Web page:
Misunderstanding—now there’s a theme to which everyone can relate. The fourth incarnation of La Chispa, a live storytelling event held on March 1, offered storytellers a platform to share tales of malentendidos with an audience gathered at Atelier Café de la Llana in Lavapies. La Chispa takes its inspiration from The Moth, an organization that hosts storytelling events across the globe and radio and podcast editions as well. La Chispa’s coordinator, Natasha Yaworsky, gave birth to the idea of hosting a Moth-like event in Madrid after listening to many of the organization’s programs. “The stories are always good,” she explained when asked why The Moth had become an auditory staple in her life, “no matter what,” she added.
As event organizer Dan Catalan (featured in the photo above) put it, a “passionate and clever little team” started La Chispa and has been keeping it running since September of this year. Animation student Diego Salas joins Yaworksy and Catalan to round out the co-founding group. The three started working on the idea for the event and from there, according to Salas, “our support network, friends, everyone stepped up to help.” After wandering around Lavapies, it was decided that Atelier Café de la Llana was the most qualified space, and owner Enrique de la Llana was willing to offer the setting as a background for the event.
At the most recent event, the theme of malentendidos produced narratives that produced laughs. Catalan explained, “there is always a theme to the events, but it is purposely vague so that storytellers have freedom to take it and run with it.” What better theme than malentendidos for a gathering with an audience heavily comprised of expats for whom life is a landmine of misunderstandings when daily interactions must be carried out in a foreign language? Not only are the themes meant to be broad, they are also meant to be widely relatable. One story, dealt with a series of business interactions ridden with misunderstanding due to language difference. There was a moving account focusing on the themes of identity and acceptance all through an account of being misunderstood as a famous Asian prostitute while at a dance club in Tel Aviv. Another wove an elaborate saga about a misunderstanding that happened years ago in a summer camp bathroom. The stories ran the gamut, each with their own flair and intrigue.
Storytellers participating in La Chispa are asked to keep their tales between 8 and 10 minutes. To mark the time, harmonica player extraordinaire, Diana Dwyer, alerted the speakers when their spot is about to end. If the harmonica sounds (pun-intended) kitschy, it did not seem at all out of place at the event. It was just another piece of the patchwork.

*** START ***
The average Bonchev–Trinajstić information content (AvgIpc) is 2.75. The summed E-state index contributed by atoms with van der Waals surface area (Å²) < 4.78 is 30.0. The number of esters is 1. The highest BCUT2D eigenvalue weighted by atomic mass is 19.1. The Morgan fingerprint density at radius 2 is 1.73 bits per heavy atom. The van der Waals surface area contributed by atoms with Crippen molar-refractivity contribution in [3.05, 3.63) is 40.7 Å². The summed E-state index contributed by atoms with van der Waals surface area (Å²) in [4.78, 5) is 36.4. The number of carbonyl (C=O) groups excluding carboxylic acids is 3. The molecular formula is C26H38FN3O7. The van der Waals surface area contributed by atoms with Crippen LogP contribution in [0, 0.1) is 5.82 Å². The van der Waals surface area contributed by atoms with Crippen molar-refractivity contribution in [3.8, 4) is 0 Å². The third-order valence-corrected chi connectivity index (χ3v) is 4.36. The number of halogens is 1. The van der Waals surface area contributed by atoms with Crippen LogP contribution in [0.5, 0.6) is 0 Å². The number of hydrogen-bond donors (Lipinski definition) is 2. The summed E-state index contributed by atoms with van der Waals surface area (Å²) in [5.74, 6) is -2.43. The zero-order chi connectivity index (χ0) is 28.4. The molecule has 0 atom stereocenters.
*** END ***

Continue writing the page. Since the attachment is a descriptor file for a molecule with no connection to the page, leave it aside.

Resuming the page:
Inside the space, chairs were so crammed into the small cafe space that when one person would get up, another person would sit down in their chair, which also added to the collective ambience of the event. The pre-show period became a bit like a game of musical chairs, but what better way to circulate and share some of your own stories except not in front of a mic?
At La Chispa: Malentendidos, expats comprised most of the crowd, but according to various event-goers, the audience makeup has been different with each go-around. Yaworsky remarked that she liked the idea of hosting the event in Madrid because of its potential to “offer a middle ground to English and Spanish speakers.” Storytellers may tell their accounts in either English or Spanish (as long as they tell them without notes) and the pre-selected themes guarantee that speakers of either language will relate. The organizers expressed a desire for more Spanish storytellers to come forward and have their voices heard.
Another hope for future events is for the event to showcase stories from a broader range of perspectives, specifically and to have participants from a wider range of ages. Yaworsky’s ultimate goal for the project is to have The Moth come to Madrid and host an official event.
In the meantime, the event coordinators want to encourage storytellers—seasoned and burgeoning alike—to share their stories at upcoming events. The organizers were quick to acknowledge that the general public may think that they cannot tell a story, but were even quicker to offer assurances that story tellers will receive ample assistance in preparing for the event.
Once the story tellers have committed, the event organizers host workshops to rehearse the stories, hash out details, and give performers the chance to work out how exactly they want to spin their tales. At the workshops, storytellers hear feedback on how to crystalize the three main parts of the story: the beginning, conflict, and end as well as receive tips on how to “pretzel” or tie it all together. The theme for the next scheduled La Chispa has been set for ‘Las desgracias nunca vienen solas’ or ‘When it rains, it pours.”
The event will be held on Sunday, April 5 at 9 pm. Both storytellers and story-listeners are welcome. Yet another event is planned for Sunday, May 3. Keep an eye out for posters designed by Salas advertising the event. In the words of the event’s mastermind Nastasha Yaworksy: The more you listen, the more you realize that you have a story to tell. The photographic services company, Imagimedia, was on site to video record the event and the stories will be available for viewing on YouTube and Facebook.